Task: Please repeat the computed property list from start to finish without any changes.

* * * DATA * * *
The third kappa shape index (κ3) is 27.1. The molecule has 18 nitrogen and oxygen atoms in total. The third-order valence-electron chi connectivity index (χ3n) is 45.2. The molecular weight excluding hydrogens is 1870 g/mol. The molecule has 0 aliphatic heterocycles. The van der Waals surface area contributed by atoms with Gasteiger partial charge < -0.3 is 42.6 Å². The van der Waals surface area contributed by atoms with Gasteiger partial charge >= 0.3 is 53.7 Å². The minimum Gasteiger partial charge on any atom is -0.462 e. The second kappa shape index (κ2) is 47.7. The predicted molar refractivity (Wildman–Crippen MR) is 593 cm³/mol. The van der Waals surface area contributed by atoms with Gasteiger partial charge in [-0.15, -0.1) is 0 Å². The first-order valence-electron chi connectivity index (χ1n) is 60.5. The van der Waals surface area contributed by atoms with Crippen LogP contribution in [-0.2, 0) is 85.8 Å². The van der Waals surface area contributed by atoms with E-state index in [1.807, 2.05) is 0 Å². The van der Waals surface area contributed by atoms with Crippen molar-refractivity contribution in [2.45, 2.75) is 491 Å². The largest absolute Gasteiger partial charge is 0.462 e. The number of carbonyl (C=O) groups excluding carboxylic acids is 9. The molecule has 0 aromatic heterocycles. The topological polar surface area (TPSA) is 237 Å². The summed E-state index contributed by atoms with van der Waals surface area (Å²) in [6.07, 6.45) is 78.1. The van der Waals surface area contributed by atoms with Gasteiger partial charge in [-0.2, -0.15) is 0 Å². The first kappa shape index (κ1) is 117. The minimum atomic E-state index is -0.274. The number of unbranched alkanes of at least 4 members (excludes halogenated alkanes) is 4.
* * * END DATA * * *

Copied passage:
The third kappa shape index (κ3) is 27.1. The molecule has 18 nitrogen and oxygen atoms in total. The third-order valence-electron chi connectivity index (χ3n) is 45.2. The molecular weight excluding hydrogens is 1870 g/mol. The molecule has 0 aliphatic heterocycles. The van der Waals surface area contributed by atoms with Gasteiger partial charge < -0.3 is 42.6 Å². The van der Waals surface area contributed by atoms with Gasteiger partial charge >= 0.3 is 53.7 Å². The minimum Gasteiger partial charge on any atom is -0.462 e. The second kappa shape index (κ2) is 47.7. The predicted molar refractivity (Wildman–Crippen MR) is 593 cm³/mol. The van der Waals surface area contributed by atoms with Gasteiger partial charge in [-0.15, -0.1) is 0 Å². The first-order valence-electron chi connectivity index (χ1n) is 60.5. The van der Waals surface area contributed by atoms with Crippen LogP contribution in [-0.2, 0) is 85.8 Å². The van der Waals surface area contributed by atoms with E-state index in [1.807, 2.05) is 0 Å². The van der Waals surface area contributed by atoms with Crippen molar-refractivity contribution in [2.45, 2.75) is 491 Å². The largest absolute Gasteiger partial charge is 0.462 e. The number of carbonyl (C=O) groups excluding carboxylic acids is 9. The molecule has 0 aromatic heterocycles. The topological polar surface area (TPSA) is 237 Å². The summed E-state index contributed by atoms with van der Waals surface area (Å²) in [6.07, 6.45) is 78.1. The van der Waals surface area contributed by atoms with Gasteiger partial charge in [-0.2, -0.15) is 0 Å². The first kappa shape index (κ1) is 117. The minimum atomic E-state index is -0.274. The number of unbranched alkanes of at least 4 members (excludes halogenated alkanes) is 4.